So all in all, this is not a particularly
wonderful disc, but it certainly shows a
lot of promise. If the direction taken in
the latter half of the album prevails in
his future writing, Josh Clayton-Felt
could very well be an important artist in
a few years. But in either case, he'll
have to change his stage name if he
really wants to be a star.
- Mark Feldman
Various Artists
Cup of Tea - A Compilation

tion (through Island Records newest
subdivision, Quango Music Group)
mixing a combination of trip-hop, du ,
house and freestyle jazz.
Bristol, England has a long history of
breeding experimental music with early
British dance innovators such as Smith
& Mighty and Soul II Soul. The current
Bristol music scene continues to thrive
with notable artists such as Massive
Attack, Portishead and Tricky (who has
just released the new "Nearly God" col-
laborative effort with artists such 4
Most of the tracks from this compi- .
lation have been culled from various
artists' albums and 12-inch singles. The
first track, however, offers the previ-
ously unreleased track' "Love -
Anybody" by Barcode. The song, co-
written by St. Etienne's Sarah
Cracknell, presents the listener with a
trip-hop sound along with some jazz
guitar woven in.
The standout track is Purpl*
Penguin's "Passion," presenting a simi-
lar sound to a Portishead track com-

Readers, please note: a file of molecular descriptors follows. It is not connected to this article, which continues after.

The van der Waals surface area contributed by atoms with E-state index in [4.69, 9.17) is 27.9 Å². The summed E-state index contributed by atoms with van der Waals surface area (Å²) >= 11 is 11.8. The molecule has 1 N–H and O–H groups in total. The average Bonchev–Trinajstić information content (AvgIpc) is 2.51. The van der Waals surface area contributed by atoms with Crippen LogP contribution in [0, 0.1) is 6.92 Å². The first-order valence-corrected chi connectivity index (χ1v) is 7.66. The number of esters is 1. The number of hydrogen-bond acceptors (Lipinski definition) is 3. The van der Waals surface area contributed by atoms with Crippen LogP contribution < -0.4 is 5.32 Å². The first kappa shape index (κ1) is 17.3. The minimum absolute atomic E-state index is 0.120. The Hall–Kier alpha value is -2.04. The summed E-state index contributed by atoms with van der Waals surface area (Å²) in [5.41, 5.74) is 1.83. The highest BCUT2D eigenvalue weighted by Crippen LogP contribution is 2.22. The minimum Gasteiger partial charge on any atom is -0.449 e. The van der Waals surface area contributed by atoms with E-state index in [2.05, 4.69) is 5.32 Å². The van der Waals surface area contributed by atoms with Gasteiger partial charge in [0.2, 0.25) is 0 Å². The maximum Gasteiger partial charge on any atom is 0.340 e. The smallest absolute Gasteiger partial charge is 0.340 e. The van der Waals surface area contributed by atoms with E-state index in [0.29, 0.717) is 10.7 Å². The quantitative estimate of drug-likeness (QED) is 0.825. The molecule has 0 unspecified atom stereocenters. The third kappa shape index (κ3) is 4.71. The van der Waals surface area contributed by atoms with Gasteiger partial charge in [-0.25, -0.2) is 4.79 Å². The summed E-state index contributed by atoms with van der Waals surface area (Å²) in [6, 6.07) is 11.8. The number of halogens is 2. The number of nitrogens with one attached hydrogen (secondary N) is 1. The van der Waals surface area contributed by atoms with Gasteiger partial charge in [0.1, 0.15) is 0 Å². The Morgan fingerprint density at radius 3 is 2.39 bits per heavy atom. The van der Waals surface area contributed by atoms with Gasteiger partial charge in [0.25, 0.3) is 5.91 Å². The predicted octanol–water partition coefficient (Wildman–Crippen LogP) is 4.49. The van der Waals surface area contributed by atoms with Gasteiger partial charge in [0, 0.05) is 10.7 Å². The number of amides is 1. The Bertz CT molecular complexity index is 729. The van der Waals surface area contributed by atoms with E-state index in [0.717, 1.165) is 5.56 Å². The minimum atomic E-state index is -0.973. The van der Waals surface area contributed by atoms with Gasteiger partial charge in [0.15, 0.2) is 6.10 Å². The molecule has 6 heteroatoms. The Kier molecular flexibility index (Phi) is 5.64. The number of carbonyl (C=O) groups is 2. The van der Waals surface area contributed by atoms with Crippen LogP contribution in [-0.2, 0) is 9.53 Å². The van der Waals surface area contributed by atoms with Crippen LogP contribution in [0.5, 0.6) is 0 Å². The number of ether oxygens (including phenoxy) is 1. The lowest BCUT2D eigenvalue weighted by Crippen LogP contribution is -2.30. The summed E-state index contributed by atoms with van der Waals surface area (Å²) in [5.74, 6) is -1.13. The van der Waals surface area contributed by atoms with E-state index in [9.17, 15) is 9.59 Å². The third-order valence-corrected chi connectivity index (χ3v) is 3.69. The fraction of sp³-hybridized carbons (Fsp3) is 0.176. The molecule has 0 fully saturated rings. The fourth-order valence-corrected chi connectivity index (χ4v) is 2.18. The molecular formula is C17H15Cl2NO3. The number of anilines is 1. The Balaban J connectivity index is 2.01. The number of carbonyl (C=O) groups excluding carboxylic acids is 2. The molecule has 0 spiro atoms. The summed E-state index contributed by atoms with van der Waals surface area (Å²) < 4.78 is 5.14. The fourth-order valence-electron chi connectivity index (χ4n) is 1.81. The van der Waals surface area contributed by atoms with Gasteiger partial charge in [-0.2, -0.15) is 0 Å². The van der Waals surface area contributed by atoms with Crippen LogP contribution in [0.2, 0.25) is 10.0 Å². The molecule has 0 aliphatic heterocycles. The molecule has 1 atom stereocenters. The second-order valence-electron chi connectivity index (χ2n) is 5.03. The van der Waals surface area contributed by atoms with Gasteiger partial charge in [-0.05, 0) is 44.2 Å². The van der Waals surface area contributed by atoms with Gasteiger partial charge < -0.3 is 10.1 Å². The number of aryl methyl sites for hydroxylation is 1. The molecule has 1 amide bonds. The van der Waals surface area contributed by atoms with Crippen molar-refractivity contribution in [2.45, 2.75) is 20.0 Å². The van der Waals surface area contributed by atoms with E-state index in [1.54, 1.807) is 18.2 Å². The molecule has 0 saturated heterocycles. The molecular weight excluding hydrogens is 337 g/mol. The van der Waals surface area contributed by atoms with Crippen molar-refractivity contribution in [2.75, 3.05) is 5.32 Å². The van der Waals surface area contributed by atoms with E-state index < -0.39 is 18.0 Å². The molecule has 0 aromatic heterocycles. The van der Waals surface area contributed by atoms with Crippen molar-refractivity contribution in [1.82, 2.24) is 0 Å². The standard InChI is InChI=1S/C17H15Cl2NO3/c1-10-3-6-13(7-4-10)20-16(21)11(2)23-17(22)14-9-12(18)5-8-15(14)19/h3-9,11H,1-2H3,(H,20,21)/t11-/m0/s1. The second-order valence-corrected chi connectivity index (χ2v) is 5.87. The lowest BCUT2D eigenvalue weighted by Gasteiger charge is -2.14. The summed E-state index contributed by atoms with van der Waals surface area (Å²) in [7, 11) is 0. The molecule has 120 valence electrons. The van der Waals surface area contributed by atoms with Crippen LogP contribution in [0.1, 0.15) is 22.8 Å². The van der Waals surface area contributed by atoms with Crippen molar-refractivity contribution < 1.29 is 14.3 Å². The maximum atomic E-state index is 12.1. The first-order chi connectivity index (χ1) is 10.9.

plete with Beth Gibbons' catlike
vocals, funky drum patterns, and eerie
samples. The pair Monk & Canatella
contributes three tracks including "This
Time is Different (Live in France)," a
reggae-rap hybrid backed by a break-
beat style.
Other noteworthy tracks ap
Spaceway's "Crimes," a dub trac
spiced with repetitive drum patterns
and jazzy horns, and Statik Sound
System's "Secret Love," a track best
described as a rhythmic clatter of
sounds. Other artists such as The Eff
Word and Red also contribute to the
If any of you want to know what al)
the fuss is all about concerning the trip-
hop scene, pick up any Portishead,
Massive Attack, or Tricky albung
Though "Cup of Tea- A Compilation"
will do just fine.
- Philip Son

jW d a Major Events production~
ofemSEVO~ATS AR 20 AT THEt Mc/1/CAN V (/A4O'TacerT OFF/Ct XAU T/CKETmAsTfA' oiuTLS. Cwmf 85' PsIo&.rAT 263-TATS

Josh Clayton-Felt lives out of his car.

The Bristol-based
label has released a

Cup of Tea record
10-track compila-